Further detail

Once they sign the COMACO Conservation Pledge, poachers are immediately welcomed into a local cooperative and provided access to further support services. This creates a sense of stewardship and these individuals have become some of the most fierce advocates for conservation.

Improving education and awareness

Further detail

COMACO established and partners with 80 community cooperatives to provide farmer support services, including training, mentorship and safe crop storage.

To maximise learning and facilitate knowledge sharing, farmers are organising into groups of below 20 members, with each group mentored by a lead farmer selected by their peers.

Has the initiative made a difference?

By 2019, COMACO had engaged with 179,000 farmers, who had become members of 81 cooperatives across 76 chiefdoms and covering nearly 300,000 ha of land.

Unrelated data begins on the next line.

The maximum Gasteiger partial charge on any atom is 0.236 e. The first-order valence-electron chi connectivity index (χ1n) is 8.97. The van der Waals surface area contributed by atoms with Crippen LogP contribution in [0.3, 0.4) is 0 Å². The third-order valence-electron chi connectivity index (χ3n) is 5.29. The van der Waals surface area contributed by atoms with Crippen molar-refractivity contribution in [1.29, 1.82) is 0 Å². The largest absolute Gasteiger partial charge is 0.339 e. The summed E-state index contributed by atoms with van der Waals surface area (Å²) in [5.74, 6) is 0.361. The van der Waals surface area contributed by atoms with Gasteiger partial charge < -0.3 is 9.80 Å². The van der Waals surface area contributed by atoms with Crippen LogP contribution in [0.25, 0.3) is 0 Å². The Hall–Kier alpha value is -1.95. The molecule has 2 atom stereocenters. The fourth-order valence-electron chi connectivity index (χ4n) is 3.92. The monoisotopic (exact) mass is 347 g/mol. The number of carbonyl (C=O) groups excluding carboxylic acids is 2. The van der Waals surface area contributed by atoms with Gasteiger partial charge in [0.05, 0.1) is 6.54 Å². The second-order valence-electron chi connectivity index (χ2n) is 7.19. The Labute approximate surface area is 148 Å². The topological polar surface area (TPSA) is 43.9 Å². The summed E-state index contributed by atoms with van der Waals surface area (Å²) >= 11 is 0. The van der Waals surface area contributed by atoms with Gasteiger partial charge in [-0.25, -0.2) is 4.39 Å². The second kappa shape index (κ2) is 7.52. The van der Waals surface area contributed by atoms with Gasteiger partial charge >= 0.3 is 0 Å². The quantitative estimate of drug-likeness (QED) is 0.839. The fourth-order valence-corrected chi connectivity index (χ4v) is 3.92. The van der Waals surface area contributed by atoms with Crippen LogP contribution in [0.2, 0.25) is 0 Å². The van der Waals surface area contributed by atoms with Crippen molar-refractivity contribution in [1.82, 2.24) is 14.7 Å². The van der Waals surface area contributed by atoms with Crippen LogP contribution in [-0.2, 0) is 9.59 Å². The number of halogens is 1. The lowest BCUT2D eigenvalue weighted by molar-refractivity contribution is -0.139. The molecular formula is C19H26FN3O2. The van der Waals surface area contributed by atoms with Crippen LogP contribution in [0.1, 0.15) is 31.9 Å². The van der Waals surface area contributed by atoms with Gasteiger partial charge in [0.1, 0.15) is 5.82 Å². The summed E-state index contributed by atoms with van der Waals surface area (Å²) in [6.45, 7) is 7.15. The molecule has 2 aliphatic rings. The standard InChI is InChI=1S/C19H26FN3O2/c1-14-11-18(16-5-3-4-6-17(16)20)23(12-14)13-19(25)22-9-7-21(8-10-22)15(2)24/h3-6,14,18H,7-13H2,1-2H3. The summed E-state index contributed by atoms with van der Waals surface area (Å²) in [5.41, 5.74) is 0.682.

Within 3 years of piloting COMACO farmers had increased their annual income from $100 to $350 per household. Early income data from 2010 showed that member households had typically transitioned out of a food deficit to a food surplus status thanks to implementing COMACO conservation farming practices. Plus, between 2012-2018 the percentage of food secure families grew from 67% to 84%.

More recent results show that farmers across the region find that fields kept in the COMACO style fare much better than those farmed with standard commercial practices. On average, maize yields have improved by 2-3 times, increasing annual incomes by 450%. Families that previously struggled to feed themselves now have enough to eat and a reliable income source from selling their surplus crops to COMACO at premium market prices.